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How Donald Trump could shake up the State of the Union address

If there’s one presidential at any rate made for Donald Trump, it is the State of the Union address. Although at first intended as a straightforward annual report from the executive to the presumably various powerful Congress, the event has been transformed into another prospect for the president to grab the spotlight.

While the opposition party is given the possibility to respond, the event is transparently political, with the benefit of having all the networks aside their prime time schedule to its coverage.

There’s no real must for a formal State of the Union, and in fact for almost half of America’s ens, there was no such public address. The Constitution simply says that the president “shall from meanwhile to time give to the Congress Information of the State of the Union…” though, as with much else in the directorship section, it leaves the requirement open to interpretation.

Under this innovative constitutional framework, the goal may have been the reverse of how the modern Royal of the Union works. Congress was the one setting out a legislative agenda and the president was to check into on how he would enact and “execute” these plans. As the presidency has grown in power, regardless how, Congress has abdicated this policy setting goal to the executive spin-off, resulting in a State of the Union completely focused on the president’s agenda.

George Washington evident to give an annual in-person report. John Adams followed suit. But the shy Thomas Jefferson indisputable to end the tradition, which he felt was too monarchical. His State of the Union was a straightforward epistle to Congress. Jefferson’s precedent was then followed by every president for above a century. Woodrow Wilson, a fan of both publicity and a powerful presidency, adamant to one-up his predecessor and rival Theodore Roosevelt and address Congress right away.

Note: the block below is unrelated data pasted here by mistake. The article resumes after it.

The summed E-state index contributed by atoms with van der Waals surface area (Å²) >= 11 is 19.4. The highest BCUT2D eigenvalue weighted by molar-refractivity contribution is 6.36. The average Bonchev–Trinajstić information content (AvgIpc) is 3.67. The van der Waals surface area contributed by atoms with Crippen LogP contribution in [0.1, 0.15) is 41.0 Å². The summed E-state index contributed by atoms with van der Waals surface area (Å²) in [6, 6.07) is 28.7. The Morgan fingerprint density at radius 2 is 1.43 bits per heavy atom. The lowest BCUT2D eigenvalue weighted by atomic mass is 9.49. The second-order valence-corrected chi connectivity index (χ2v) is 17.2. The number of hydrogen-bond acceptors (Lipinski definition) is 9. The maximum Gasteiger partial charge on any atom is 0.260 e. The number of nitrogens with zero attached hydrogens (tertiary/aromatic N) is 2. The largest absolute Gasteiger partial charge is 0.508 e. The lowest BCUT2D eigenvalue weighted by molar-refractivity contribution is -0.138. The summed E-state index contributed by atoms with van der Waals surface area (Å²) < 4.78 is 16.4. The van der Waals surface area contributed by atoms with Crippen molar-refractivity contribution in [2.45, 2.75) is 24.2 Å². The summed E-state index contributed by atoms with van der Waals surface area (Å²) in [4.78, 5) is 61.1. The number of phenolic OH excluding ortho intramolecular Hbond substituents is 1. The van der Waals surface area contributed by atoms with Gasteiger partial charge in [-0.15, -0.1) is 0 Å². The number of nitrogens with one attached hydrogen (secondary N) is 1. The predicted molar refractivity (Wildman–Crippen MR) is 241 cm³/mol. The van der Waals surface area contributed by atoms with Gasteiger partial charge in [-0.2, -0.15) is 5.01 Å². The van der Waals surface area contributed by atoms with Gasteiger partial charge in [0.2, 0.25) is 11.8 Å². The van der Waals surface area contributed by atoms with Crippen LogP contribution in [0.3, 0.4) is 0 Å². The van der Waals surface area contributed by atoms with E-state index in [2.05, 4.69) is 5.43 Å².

Every president since has not only followed Wilson’s idea, but they bear repeatedly tried to top it. Calvin Coolidge put in on the radio in 1923, Harry Truman’s was televised in 1947, and Lyndon Johnson faced it into a primetime event in 1965. Once Johnson went prime frequently, the Republicans managed to get a minority party response starting in 1966. That itself has happen to a coveted, though less watched, speaking opportunity. Ronald Reagan started enticing prominent guests as mid-speech talking points in 1982.

Trump is reportedly winsome an innovative step himself, by using the event as a direct fundraising dupe. Trump’s campaign allegedly sent out a text to prospective donors stating that they inclination list the names of all donors who contribute during the live-stream broadcast.

What no president has managed to do in brand-new years is make the actual address interesting. The notable State of the Mixing moments in recent years were unscripted and unwanted, such as when Joe Wilson, an foreign Republican congressman, yelled “you lie” at President Barack Obama, or when Best Court Justice Samuel Alito was caught on camera mouthing an stand to Obama comments on the court’s Citizens United decision.

The speech has behoove pomp and circumstance tied in with a laundry list of proposals that the president convictions to push for the year ahead. Trump with his penchant for stirring up grievous fights with both Democrats and Republicans, may actually be able to titillate the State of the Union into a must-watch affair.

He may be more willing to erosion on specific members of Congress or conversely try to make a bi-partisan gesture on, say, infrastructure throw away. He could use it as a moment to make a shocking announcement, such as pulling out of NAFTA, or as an occasion to defend himself against the FBI Russia investigation and special counsel Robert Mueller.

According to one journalist who attended a pre-SOTU anchor lunch at the White House, the president is hoping to “touch on our country back from a tremendous divisiveness.” A “Kumbaya” moment desire be another surprising outcome.

Any of these scenarios could make the Structure of the Union a more riveting affair.

But we may be better off if the address is not so exciting. A president careen his policy plans for the year is actually as worthwhile an address as the nation can wish for. Most voters may immediately, and justifiably, forget the event. But if we wanted to be true the highest elected officer in the land to his promises, this is at least an induce that the president sets out an actual agenda in front of the very people who could pass it, and the voters who put him in office.

Commentary by Joshua Spivak, a senior fellow at the Hugh L. Carey Introduce for Government Reform at Wagner College in New York. He blogs at The Recall Plebiscites Blog. Follow him on Twitter @recallelections.

For more insight from CNBC contributors, augment @CNBCopinion on Twitter.

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